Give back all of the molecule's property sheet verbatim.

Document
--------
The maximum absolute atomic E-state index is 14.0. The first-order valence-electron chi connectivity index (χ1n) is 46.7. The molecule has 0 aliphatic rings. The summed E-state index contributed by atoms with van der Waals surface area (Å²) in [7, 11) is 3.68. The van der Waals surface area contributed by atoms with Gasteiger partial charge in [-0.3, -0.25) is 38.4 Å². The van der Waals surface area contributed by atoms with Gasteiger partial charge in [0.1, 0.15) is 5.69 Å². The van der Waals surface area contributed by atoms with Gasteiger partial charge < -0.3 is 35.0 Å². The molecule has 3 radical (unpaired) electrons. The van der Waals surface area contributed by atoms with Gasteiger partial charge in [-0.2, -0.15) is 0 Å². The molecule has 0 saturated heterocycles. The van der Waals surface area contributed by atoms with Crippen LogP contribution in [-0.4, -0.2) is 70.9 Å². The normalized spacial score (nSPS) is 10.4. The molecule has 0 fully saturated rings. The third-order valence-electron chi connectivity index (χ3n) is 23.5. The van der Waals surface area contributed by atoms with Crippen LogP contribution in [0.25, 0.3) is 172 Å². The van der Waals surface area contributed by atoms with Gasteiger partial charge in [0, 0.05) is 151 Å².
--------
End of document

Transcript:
The maximum absolute atomic E-state index is 14.0. The first-order valence-electron chi connectivity index (χ1n) is 46.7. The molecule has 0 aliphatic rings. The summed E-state index contributed by atoms with van der Waals surface area (Å²) in [7, 11) is 3.68. The van der Waals surface area contributed by atoms with Gasteiger partial charge in [-0.3, -0.25) is 38.4 Å². The van der Waals surface area contributed by atoms with Gasteiger partial charge in [0.1, 0.15) is 5.69 Å². The van der Waals surface area contributed by atoms with Gasteiger partial charge < -0.3 is 35.0 Å². The molecule has 3 radical (unpaired) electrons. The van der Waals surface area contributed by atoms with Gasteiger partial charge in [-0.2, -0.15) is 0 Å². The molecule has 0 saturated heterocycles. The van der Waals surface area contributed by atoms with Crippen LogP contribution in [-0.4, -0.2) is 70.9 Å². The normalized spacial score (nSPS) is 10.4. The molecule has 0 fully saturated rings. The third-order valence-electron chi connectivity index (χ3n) is 23.5. The van der Waals surface area contributed by atoms with Crippen LogP contribution in [0.25, 0.3) is 172 Å². The van der Waals surface area contributed by atoms with Gasteiger partial charge in [0, 0.05) is 151 Å².